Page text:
on a perturbed wavefront recorded at a
time 1- 51: According to the approxima-
binary model in the HK bands (the quality agreement with the values determined by tion of frozen turbulence, the degradation
of J data is inadequate to confirm this), Bernacca et al. (1993) from HST obser- of the correction is then related to the ra-
consequently no other features are de- vations: 0.126/f ± 0.007/f, 63.4 0 ± 1.0 0 • tio 17 /13, where the wind speed \! of the
tected. The total flux is conserved by the turbulent layers is mainly responsible for
Astrometry of the system was per- CLEAN algorithm. However, though the the continuous change of the perturbed
formed on Cleaned images which are Cleaned PSF has a sharper peak, it is wavefront. This anisoplanatism is usually
shown in Figure 2. The FWHM of the surrounded by a residual pattern made of called temporal anisoplanatism.
Gaussian beam was 80 mas. Residues positive and negative values due to the Observations have recently been car-
in % of the peak value were 8%, 4%, noise and to uncertainties in the calibra- ried out at the ESO 3.6-m telescope
and 1% in JHK, respectively. The sep- tion PSF (incidentally, some features in to study the anisoplanatism, and more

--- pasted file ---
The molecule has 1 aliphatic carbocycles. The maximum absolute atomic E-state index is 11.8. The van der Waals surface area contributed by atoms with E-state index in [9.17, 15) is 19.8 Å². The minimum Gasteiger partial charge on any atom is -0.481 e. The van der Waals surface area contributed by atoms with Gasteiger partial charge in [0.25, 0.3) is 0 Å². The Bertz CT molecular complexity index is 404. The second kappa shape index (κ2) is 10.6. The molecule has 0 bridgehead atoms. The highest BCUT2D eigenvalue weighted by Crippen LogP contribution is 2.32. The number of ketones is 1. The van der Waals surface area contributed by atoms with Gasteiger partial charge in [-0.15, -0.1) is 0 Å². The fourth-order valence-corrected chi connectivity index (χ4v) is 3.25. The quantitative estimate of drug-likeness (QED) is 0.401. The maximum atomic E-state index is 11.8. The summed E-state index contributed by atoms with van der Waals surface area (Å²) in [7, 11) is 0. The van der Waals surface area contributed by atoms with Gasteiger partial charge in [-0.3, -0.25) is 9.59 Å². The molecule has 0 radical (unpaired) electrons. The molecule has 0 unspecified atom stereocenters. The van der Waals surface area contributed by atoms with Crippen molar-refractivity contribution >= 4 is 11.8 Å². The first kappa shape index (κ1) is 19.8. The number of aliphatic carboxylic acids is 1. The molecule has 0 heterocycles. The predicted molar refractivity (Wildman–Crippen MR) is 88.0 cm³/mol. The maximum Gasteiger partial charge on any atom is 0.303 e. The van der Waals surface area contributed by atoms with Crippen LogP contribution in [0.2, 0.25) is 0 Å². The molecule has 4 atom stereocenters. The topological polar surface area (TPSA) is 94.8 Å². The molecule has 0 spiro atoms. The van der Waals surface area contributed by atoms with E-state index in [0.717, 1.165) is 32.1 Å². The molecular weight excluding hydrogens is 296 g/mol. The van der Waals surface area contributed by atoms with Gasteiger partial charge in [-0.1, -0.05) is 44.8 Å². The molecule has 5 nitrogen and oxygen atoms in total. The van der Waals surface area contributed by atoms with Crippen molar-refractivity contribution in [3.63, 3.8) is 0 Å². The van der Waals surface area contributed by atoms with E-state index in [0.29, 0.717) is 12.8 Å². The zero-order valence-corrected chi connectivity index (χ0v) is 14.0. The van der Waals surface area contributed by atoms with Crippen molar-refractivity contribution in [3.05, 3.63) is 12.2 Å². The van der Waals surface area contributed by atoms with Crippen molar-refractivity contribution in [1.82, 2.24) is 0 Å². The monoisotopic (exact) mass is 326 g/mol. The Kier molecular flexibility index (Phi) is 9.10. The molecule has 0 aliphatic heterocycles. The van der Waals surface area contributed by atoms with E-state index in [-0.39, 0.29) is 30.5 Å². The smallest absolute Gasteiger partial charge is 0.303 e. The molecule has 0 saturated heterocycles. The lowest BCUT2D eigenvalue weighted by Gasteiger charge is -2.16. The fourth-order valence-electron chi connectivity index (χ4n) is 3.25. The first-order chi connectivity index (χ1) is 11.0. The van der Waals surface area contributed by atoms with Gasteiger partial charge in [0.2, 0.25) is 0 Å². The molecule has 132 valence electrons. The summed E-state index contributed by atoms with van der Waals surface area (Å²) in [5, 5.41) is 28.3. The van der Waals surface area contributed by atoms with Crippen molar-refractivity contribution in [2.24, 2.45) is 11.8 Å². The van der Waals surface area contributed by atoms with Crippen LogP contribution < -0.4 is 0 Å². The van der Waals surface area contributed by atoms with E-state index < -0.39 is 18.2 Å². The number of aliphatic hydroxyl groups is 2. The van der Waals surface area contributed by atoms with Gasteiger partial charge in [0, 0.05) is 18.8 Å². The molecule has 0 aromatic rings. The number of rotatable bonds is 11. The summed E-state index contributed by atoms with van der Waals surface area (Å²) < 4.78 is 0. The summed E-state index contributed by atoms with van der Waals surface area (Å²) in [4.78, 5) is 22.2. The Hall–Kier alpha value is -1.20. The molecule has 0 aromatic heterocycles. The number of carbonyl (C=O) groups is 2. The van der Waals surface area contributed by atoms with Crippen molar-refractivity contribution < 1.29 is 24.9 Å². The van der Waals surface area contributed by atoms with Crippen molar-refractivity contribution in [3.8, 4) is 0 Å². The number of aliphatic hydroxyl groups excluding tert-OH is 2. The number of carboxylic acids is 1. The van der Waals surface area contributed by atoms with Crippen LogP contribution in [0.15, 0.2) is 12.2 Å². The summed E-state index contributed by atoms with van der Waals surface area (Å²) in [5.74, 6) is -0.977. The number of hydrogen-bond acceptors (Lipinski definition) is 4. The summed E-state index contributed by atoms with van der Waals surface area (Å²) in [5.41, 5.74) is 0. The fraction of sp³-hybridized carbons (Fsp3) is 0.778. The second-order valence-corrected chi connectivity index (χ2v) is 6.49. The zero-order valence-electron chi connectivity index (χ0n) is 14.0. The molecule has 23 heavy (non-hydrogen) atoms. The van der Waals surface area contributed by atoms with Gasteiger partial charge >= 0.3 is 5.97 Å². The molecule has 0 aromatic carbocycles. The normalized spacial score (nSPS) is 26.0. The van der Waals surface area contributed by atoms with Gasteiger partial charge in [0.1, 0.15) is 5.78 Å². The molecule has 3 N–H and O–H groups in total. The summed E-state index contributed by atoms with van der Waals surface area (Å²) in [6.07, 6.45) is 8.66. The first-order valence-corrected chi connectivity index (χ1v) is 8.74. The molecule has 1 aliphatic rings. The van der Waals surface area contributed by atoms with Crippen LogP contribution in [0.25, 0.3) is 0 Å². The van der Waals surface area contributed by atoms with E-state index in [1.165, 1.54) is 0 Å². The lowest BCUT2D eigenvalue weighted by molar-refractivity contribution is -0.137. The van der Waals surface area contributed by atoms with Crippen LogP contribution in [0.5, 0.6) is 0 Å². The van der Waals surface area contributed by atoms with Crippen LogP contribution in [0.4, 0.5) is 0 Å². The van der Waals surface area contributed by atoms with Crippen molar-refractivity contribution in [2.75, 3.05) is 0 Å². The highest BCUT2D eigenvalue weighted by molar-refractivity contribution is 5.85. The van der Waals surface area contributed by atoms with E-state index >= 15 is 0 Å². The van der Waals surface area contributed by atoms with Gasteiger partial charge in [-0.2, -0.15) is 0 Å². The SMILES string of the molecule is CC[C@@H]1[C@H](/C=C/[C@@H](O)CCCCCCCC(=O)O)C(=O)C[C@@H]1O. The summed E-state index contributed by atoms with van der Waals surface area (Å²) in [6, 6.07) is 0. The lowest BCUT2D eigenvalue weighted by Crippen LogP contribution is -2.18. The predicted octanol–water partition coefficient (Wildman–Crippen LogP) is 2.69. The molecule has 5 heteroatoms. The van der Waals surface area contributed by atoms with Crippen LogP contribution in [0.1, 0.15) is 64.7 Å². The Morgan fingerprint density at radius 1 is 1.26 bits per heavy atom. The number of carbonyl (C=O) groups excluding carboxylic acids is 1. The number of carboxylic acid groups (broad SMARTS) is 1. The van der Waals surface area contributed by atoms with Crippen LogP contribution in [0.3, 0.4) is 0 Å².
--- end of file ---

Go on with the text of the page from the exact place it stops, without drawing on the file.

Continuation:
aration of 0.128/f ± 0.008/f and the po- the Cleaned images of NX Pup located observations are scheduled in January
sition angle of 63.1 0 ± 3.5 0 are in good on the first Airy ring are probably arte- 1995 (M. Faucherre, private communi-

TABLE 2. JHK photometry (1.1.1994, ESO 3.6-m/CO+). observed and described by McClure et
al. (1991). In the case of NX Pup, the ex-
Filter NX Pup A NX Pup B NX Pup C
pected direction of elongation for NX Pup
J 8.58 171 9.56 m 11.71'11 C would be at a PA of ~ 45°, i.e. from
H 7.43 m 8.37 m 10.66,n north-east to south west but not in the
K 6.15 m 7.90 m 10.10m east-west direction as observed. Elonga-
tion in another direction can be explained
by temporal anisoplanatism due to the
wind in the dominant turbulent layer (see
Roddier et al. 1993 and Wilson and Jenk-
cation). As long as the final results of planatism, the FWHM of NX Pup C is ins 1994). The prevalent wind direction at
these observations are not available, it systematically wider than for the calibra- La Silla near the ground is north-south,
is therefore difficult to estimate whether tion source in each JHK filter. Moreover, but we do not know the wind direction in
angular anisoplanatism is important un- on the shift-and-add K image, NX PUP the dominant turbulent layer at the time of
der good seeing conditions in the case C appears elongated in the east-west di- our observations. While an off-axis PSF
of NX Pup C, r away from the guide rection (FWHM 0.18" x 0.2r in the N-S should suffer both effects, the on-axis